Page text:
The PCM receives the Camshaft Position signal and transmits a modified signal (G) to the IDM that indicates which injector bank should be firing. Bank 1 consisting of cylinders 1, 3, 5 and 7 is located on the passenger side while bank 2 consisting of cylinders 2, 4, 6 and 8 is located on the driver's side. The IDM uses this signal to determine which high side driver should be switched on.
Fuel Delivery Control Signal (FDCS)
Actual injector timing and duration is controlled by the Fuel Delivery Controlled Signal. The PCM generates and transmits a pulse for each injection event (F) to the IDM. The IDM uses this signal to turn on the proper low side driver for the injector being activated.
The IDM is programmed with the firing order of the vehicle. Using both the CID and FDC signals from the PCM the IDM provides precise synchronization of injection events to piston position.
The IDM monitors the injector switching circuits and can transmit diagnostic information to the PCM if it detects a fault (H). The PCM will store a Diagnostic Trouble Code (DTC) specific to the type of failure, which can be retrieved using the appropriate diagnostic equipment. There are numerous diagnostic codes related to the IDM so consult the vehicle specific service information for a definition of each code.
The IDM module is mounted in the engine compartment and due to its location is very susceptible to water damage. Water intrusion takes place through an air vent that is an integral part of the IDM case. Once water enters the module, failure is eminent and usually results in a no-start condition. On units remanufactured by GB the vent has been redesigned to prevent this type of failure.
Another failure mode is the result of failed wiring between the IDM and the injectors. The fuel injectors on the 7.3L are located under the valve covers. Because of this, the wires for each bank of injectors pass through connectors that are molded into the valve cover gaskets. The wiring on the inside of the valve covers are constantly exposed to hot oil. Over time these connectors can become brittle and crack causing the wires to short together causing IDM failure. This type of failure must be diagnosed PRIOR to replacing the IDM; otherwise failure of the replacement module will result. Additionally, these poor connections can be intermittent so a visual inspection and electrical test is recommended prior to condemning or replacing an IDM. Intermittent connections can be difficult to diagnose and can result in intermittent injector fire either on a single injector or an entire bank. Failure to locate this type of failure can result in costly warranty come-backs. In order to properly inspect the wiring to the injectors the valve covers should be removed. It is a best practice to replace the valve cover gaskets when reinstalled if they are the original gaskets. GB has published Tech Bulletin TB#103 that details the tests that should be performed prior to replacement. The bulletin can be downloaded here.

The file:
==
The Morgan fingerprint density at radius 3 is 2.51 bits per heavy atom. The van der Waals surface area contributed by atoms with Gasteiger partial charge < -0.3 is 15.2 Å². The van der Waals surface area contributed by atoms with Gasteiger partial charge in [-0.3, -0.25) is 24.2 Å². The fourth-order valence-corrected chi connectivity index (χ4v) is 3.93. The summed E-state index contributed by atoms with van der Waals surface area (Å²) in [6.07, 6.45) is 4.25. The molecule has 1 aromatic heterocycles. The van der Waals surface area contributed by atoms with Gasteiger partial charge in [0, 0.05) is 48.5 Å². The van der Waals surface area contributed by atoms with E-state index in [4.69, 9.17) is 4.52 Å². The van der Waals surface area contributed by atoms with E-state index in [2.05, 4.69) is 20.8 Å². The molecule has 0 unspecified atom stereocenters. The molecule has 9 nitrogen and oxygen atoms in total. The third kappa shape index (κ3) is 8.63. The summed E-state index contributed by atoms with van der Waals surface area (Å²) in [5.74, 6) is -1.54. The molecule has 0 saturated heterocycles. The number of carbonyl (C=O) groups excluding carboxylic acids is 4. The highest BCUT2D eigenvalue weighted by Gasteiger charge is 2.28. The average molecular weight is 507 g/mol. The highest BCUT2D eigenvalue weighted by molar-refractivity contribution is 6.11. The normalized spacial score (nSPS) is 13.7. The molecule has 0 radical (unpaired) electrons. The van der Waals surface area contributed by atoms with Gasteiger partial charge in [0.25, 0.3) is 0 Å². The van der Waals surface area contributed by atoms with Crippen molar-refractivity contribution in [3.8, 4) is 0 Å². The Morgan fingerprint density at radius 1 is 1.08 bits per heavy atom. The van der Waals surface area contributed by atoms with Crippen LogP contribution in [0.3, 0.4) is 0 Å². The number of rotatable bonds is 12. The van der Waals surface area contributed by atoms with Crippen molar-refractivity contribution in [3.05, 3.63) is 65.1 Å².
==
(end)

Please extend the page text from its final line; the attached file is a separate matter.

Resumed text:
Replacement Tips and Warnings
The actual replacement of the IDM is not technically challenging, however proper diagnosis to eliminate damage to the new IDM is critical. Here are some tips that can help:
Check for Diagnostic Trouble Codes (DTC). Follow the appropriate service manual tests for each DTC retrieved.
Perform a thorough visual inspection on the wiring between the IDM and the injectors. Flexing and wiggling the wiring harness can detect some faults and should be performed during the pin point test detailed in TB# 103.
Inspect the connectors at the valve cover gaskets both on the inside and outside. Make sure the connectors, wires and seals are not broken or soft.
Inspect the outside of the IDM. If there is corrosion present or the paint is peeling off, chances are the IDM has internal water damage. If the aluminum vent cover is missing then water damage is highly probable.
Use caution when working on the IDM system. High voltage is present on the injector wires when the engine is running (115 volts). These wires are shielded and piercing the wires will result in wiring harness damage not to mention personal injury.
GB offers two part numbers to cover all 7.3L Power Stroke applications from 1994 through 2003. 1994-98 model years use part number 921-110 while 1999-2003 utilize GB part number 921-120. Another quick way to identify the IDM is by color. If the OE module is silver or bare aluminum it is the early module (921-110) while the 921-120 version is black.
Curious to learn more? Visit our Knowledge Center, packed with fuel injection-related articles and topics to assist you in better understanding fuel injection systems and technologies.